- Mix dried oregano, thyme and/or rosemary into the dough.
- Skip the za’atar and brush the tops of the baked rolls with warm honey right before serving.
- Keep it simple by skipping the za’atar and instead brush the warm rolls with melted butter right before serving.
More Bread Recipes to Love…
Japanese Milk Buns
Healthy Skillet Cornbread
We haven’t tested this recipe using pumpkin puree, so we can’t guarantee it will work. If you want to try it, we recommend draining as much liquid from the canned pumpkin puree as possible. Check out this Pumpkin Cookie recipe for instructions on how to drain the pumpkin.
If you add your yeast to a cup of warm water or milk, it should get foamy and smell yeast in about 10 minutes. If the yeast mixture doesn’t foam, then you need to get new yeast.
We haven’t tested this, and we don’t recommend attempting to make this recipe vegan. You could easily make these dairy free by using soy milk and vegan butter, but you really need the eggs in order to achieve the correct texture and structure.
Sweet Potato Dinner Rolls with Za’atar
- 2 ¾ cups (333 grams) all-purpose flour, divided
- 2 cups (236 grams) white whole-wheat flour
- ¼ cup (50 grams) granulated sugar
- 1 ½ teaspoons (10 grams) Morton kosher salt
- 1 (0.25-ounce) package (7 grams) Platinum Yeast
- ½ cup (120 grams) water
- ½ cup (120 grams) whole milk
- ¼ cup (57 grams) unsalted butter, cubed
- ½ cup (123 grams) mashed sweet potatoes (roasted, peeled, and mashed), room temperature *see notes
- 2 large eggs (100 grams) room temperature and divided
- 2 tablespoons za’atar seasoning
- Flaky sea salt
- High quality butter, for serving
- In the bowl of a stand mixer fitted with the paddle attachment, beat 1½ cups (188 grams) all-purpose flour, sugar, salt, and yeast at low speed until combined.
- In a medium saucepan, combine ½ cup (120 grams) water, milk, and butter; cook over medium-low heat until butter is melted and an instant-read thermometer registers 120–130°F (49–54°C).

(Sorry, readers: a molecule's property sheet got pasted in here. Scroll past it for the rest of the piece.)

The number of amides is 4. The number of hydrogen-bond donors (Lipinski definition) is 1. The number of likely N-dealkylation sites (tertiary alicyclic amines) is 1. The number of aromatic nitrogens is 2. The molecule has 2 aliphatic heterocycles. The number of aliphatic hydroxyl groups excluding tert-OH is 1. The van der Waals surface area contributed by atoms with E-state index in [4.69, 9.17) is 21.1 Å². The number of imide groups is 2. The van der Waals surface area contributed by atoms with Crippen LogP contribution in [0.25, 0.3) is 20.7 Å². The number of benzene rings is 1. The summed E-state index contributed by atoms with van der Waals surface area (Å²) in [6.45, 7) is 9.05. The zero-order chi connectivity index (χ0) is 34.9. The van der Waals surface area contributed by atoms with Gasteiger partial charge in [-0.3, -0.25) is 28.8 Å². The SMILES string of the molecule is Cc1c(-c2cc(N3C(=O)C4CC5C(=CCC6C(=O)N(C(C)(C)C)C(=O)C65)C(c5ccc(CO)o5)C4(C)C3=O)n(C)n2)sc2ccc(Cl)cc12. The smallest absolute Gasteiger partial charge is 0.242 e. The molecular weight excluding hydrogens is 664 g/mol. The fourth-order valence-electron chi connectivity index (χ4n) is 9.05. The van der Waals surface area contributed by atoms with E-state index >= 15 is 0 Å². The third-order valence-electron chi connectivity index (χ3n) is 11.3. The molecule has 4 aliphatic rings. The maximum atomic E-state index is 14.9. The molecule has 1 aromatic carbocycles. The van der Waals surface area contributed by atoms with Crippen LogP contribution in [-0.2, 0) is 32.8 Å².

- Add warm milk mixture to flour mixture; beat at low speed for 1 minute, stopping to scrape sides of bowl. Add mashed potatoes and 1 egg (50 grams).
- Beat at low speed until well combined, about 1 minute.
- With mixer on low speed, gradually add whole-wheat flour and and 1 cup all-purpose flour, beating just until a shaggy dough forms.
- Switch to the dough hook attachment. Beat at low speed until a soft, elastic, and slightly tacky dough forms, 12–15 minutes; add up to remaining ¼ cup (31 grams) all-purpose flour, 1 tablespoon (8 grams) at a time, if dough is too sticky (*see note). Turn out dough onto a lightly floured surface, and shape into a smooth round.
- Lightly oil a large bowl. Place dough in bowl, turning to grease top.
- Cover with clean kitchen towel and let rise in a warm, draft-free place (75°F/24°C) until doubled in size, 40–50 minutes.
- Position oven rack in top third of oven. Preheat oven to 400°F (200°C). Line 2 baking sheets with parchment paper.
- Punch down dough; cover and let stand for 5–10 minutes.
- Turn out dough onto a clean surface; divide into 12 portions (about 86 grams each). (Keep portions covered as you work.) On a clean work surface, shape each portion into a smooth dough ball. Using your hands, pat each ball into a 3-inch disk. Place 6 dough disks, evenly spaced, on each prepared sheet. Cover with clean kitchen towel and let rise in a warm, draft-free place (75°F/24°C) until puffed and tops are rounded, 25–30 minutes.
- In a small bowl, whisk remaining 1 egg (50 grams). Working with one batch at a time, brush tops and sides of dough with egg wash. Sprinkle dough rounds with za’atar and additional flaky sea salt (or kosher salt).
- Bake, one batch at a time, until golden brown and an instant-read thermometer inserted in center registers 200°F (93°C), 13–15 minutes, rotating pan halfway through baking. Serve warm or at room temperature. Best served same day.
This recipe and article was created in partnership with Bake From Scratch Magazine and Red Star Platinum Yeast. This recipe was adapted from their Everything Bagel Potato Buns. As always the thoughts, opinions, photos and content are all my own.
This recipe article was originally published on August 31, 2021.